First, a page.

Patient B was a 70-year-old man who required mechanical ventilation for acute severe dyspnoea 8 days after right upper and middle lobectomy for non-small cell lung cancer. CT revealed pulmonary thromboemboli, and airspace shadowing typical of acute lung injury in the non-operative lung. Severe airways disease and high minute volume requirements resulted in AV-ECCO2R being initiated (table 1). The patient improved over the following 7 days and AV-ECCO2R was withdrawn. Successful weaning from mechanical ventilation occurred 8 days later.

Patient C was 33 years old and presented with methicillin-sensitive Staphylococcus aureus (Panton–Valentine–Leucocidin toxin secreting) necrotising pneumonia. At referral she had been ventilated for 24 days. AV-ECCO2R was instituted to facilitate reductions in airway pressure and tidal volume and to control her hypercapnic acidaemia (table 1). Clinical progress permitted the removal of the device after 15 days, and mechanical ventilation after 33 days.


AV-ECCO2R has been described as salvage therapy, bridging patients to transplantation or even recovery.3 4 Our small series quantifies the extent to which mechanical ventilation can be reduced in a heterogeneous group of patients. In all three cases AV-ECCO2R allowed dramatic and clinically significant reductions in tidal and minute volumes and peak inspiratory pressure, whilst also reducing arterial CO2 tensions. The impact upon outcome is unclear, but all three patients were at high risk of death judged by illness severity scores.

AV-ECCO2R has a substantial effect on CO2 clearance. The total CO2 content of hypercarbic blood is around 50–70 ml/dl. Even clearance of 25% equates to 150 ml/min, relative to the adult CO2 production of approximately 200 ml/min. In contrast, AV-ECCO2R had little effect on arterial oxygenation. The shape of the oxygen dissociation curve (which plateaus) and the solubility of oxygen in blood (relatively low) means the capacity of arterial blood to carry ever greater amounts of oxygen is limited. Moreover, any device outflow that subsequently passes through a functioning alveolar unit will gain no incremental oxygen since pulmonary venular blood is usually fully saturated irrespective of pulmonary arterial saturation. Typically, two-thirds of the cardiac output must pass through a device to increase prepulmonary saturations sufficiently to improve systemic arterial oxygenation; the situation that pertains in conventional ECMO.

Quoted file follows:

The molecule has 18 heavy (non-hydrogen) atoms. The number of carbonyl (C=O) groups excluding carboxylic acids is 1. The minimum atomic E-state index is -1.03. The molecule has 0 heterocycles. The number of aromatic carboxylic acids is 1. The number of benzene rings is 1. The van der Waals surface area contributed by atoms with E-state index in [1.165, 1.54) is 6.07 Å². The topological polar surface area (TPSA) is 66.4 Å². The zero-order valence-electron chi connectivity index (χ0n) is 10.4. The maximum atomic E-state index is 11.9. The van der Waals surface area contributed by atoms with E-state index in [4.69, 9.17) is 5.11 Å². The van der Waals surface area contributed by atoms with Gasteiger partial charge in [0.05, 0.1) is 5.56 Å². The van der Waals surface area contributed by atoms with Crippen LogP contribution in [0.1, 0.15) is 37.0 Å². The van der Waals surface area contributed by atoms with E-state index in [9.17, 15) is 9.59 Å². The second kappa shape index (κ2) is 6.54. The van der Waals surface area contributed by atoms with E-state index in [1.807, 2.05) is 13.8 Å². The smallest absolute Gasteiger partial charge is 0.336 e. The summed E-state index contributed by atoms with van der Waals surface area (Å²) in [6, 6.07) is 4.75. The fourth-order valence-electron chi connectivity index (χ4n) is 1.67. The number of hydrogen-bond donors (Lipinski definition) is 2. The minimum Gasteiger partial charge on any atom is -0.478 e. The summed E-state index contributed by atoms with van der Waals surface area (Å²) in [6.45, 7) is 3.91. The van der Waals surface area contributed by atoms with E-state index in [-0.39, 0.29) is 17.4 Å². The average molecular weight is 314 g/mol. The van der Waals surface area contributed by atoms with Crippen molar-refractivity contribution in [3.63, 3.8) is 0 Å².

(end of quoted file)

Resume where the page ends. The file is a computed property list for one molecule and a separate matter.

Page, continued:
A 10% incidence of distal ischaemic complications has been described.3 We detected a pseudoaneurysm at the arterial cannulation site in one patient. This was successfully obliterated with a fibrin injection at its neck. Venovenous pumped ECGE obviates the need for arterial access.

What is the potential role for ECCO2R in clinical practice? As yet an unproven therapy, it may permit the reduction of the potentially negative aspects of mechanical ventilation. This may safely bridge patients with ever more extreme but reversible disturbances in gas exchange to recovery. Moreover, it is not known whether minimisation of ventilator-induced lung injury can also influence longer term functional outcome for patients, although this is possible. Finally, and probably most intriguing for respiratory physicians, is the technical possibility to employ short-term ECCO2R in severely hypercarbic patients with reversible exacerbations of very advanced lung disease and in whom non-invasive ventilation is ineffective and invasive mechanical ventilation is deemed undesirable. Whether this impacts upon long-term quality of life is unknown. There is a clear need for randomised evaluations of the efficacy of AV-ECCO2R.



  • Competing interests: None.

  • Patient consent: Obtained.